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We Are Manchester: The Most Memorable Moments From Reopening Of Manchester Arena

'This is what the spirit of Manchester looks like.'

10/09/2017 13:53

Thousands crammed into Manchester Arena on Saturday night for the venue’s first concert since the terror attack nearly four months ago, which killed 22 people.

The sold-out We Love Manchester charity concert was held in honour of those affected by the attack, as well as to welcome back live entertainment to the popular venue and raise money for a permanent memorial for the victims.

Suicide bomber Salman Abedi detonated his device in the arena foyer at the end of an Ariana Grande concert on May 22.

PA Wire/PA Images
The crowd during the We Are Manchester benefit show, amid heightened security at the reopening of the Manchester Arena tonight for the first time since the terror attack.

The devastated area was partly renovated and reopened for Saturday’s event, to show the city will not be defeated by terrorism.

A team of trained trauma specialists and mental health professionals was on hand for anyone who needed help during the emotional reopening event held amid heightened security.

A host of performers, celebrities and local talent turned up for the event. 

Here are the some of the most memorable moments:

1. Victims remembered

Mayor of Manchester, Andy Burnham, opened the We Are Manchester concert by reading out the names of the 22 people who lost their lives in the attack.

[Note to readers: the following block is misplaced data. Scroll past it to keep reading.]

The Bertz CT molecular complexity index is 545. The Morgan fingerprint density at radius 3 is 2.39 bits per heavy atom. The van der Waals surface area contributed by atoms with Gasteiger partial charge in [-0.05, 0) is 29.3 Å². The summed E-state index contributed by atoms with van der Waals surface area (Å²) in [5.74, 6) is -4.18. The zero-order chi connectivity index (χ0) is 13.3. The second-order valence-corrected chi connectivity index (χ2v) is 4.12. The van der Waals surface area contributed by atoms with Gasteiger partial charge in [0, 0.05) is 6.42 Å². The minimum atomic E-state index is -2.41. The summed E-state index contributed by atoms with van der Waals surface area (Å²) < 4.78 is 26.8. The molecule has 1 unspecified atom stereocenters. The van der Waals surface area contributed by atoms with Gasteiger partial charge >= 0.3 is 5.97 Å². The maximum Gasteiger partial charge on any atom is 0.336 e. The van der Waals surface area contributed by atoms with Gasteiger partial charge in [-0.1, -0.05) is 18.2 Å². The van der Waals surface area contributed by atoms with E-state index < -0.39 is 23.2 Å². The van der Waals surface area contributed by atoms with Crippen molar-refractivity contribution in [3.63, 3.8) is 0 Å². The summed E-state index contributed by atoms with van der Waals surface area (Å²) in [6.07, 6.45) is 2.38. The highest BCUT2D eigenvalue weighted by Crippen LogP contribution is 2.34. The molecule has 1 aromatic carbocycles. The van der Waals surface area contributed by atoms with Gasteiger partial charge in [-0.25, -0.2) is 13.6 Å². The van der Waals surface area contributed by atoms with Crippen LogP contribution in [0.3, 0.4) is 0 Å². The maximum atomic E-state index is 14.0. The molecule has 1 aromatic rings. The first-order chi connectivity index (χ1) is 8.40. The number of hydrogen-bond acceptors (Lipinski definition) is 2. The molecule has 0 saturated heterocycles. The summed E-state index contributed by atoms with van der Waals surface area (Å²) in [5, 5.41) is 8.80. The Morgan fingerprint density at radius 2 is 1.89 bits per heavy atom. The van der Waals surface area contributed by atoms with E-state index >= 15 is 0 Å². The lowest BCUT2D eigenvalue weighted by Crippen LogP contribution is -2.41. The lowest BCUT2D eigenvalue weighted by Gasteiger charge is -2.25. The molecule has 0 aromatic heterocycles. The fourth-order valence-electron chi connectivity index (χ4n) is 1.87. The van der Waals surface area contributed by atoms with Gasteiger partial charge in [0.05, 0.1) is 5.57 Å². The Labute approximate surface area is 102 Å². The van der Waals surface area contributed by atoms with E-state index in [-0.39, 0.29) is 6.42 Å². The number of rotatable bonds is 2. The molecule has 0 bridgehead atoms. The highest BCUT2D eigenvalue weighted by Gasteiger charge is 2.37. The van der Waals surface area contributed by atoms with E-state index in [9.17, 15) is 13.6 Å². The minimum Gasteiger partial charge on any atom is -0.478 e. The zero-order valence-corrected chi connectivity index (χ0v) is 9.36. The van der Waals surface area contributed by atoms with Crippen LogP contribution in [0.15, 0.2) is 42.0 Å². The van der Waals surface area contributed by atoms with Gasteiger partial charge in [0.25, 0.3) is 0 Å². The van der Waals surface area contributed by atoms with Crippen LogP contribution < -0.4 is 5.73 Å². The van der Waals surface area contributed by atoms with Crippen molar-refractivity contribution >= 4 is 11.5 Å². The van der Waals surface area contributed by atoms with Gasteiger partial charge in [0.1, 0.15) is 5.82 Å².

Burnham later tweeted a picture of the 14 thousand-strong crowd with the caption: “This is what the spirit of Manchester looks like.”

2. Tony Walsh reads out poem This Is The Place

Local poet Tony Walsh, also known as Longfella, read out his moving poem This Is The Place, which he performed when crowds gathered in Albert Square, central Manchester, on May 23 for the first vigil held in the wake of the attack.

His poem captured a recurring theme of how the city will not be cowed by extremism.

3. Peter Kay delivers a defiant message

Comedian Peter Kay, who was born in Bolton, Greater Manchester, delivered a defiant message to crowds at the official reopening of the arena, urging concert goers to “move forward with love and not hate”.

He insisted the victims would “never ever be forgotten” but that the terrorists can not be allowed to win.

“There’s been a lot of joy in this room over the years, including the night of 22 May, right up until the terrorist attack.

“These last four months have been incredibly painful,” he continued.

“Horrendous is putting it mildly. But that’s why you’re here - because we can’t let terrorists win.

“And I know the memories of that night will stay with us for a very long time but we’ve got to remember the good times and let them outweigh the bad.” 

4. Don’t Look Back In Anger

Noel Gallagher, who was introduced as Mr Manchester Himself, gave a poignant performance of Oasis’ Don’t Look Back In Anger. 

The song took on a special significance in the wake of the attack as crowds spontaneously began singing the anthem at a vigil.

Gallagher said the song had become an “anthem of defiance”.

Gallagher performed a string of other Oasis songs, including Wonderwall and Half The World Away.

Liam Gallagher, who performed at the One Love Manchester gig in June but wasn’t on stage at Manchester Arena on Saturday night, took aim at his brother on social media.

The younger Gallagher brother claimed Noel’s performance was a “pr stunt”.

His comments were criticised on Twitter, with some saying it was inappropriate for him to use the concert as a chance to belittle his sibling.

Other stars on the bill included Pixie Lott, The Courteeners and Rick Astley.

All profits raised by the gig were donated to the Manchester Memorial Fund, a charitable trust overseen by the city’s Lord Mayor to pay for the permanent memorial.

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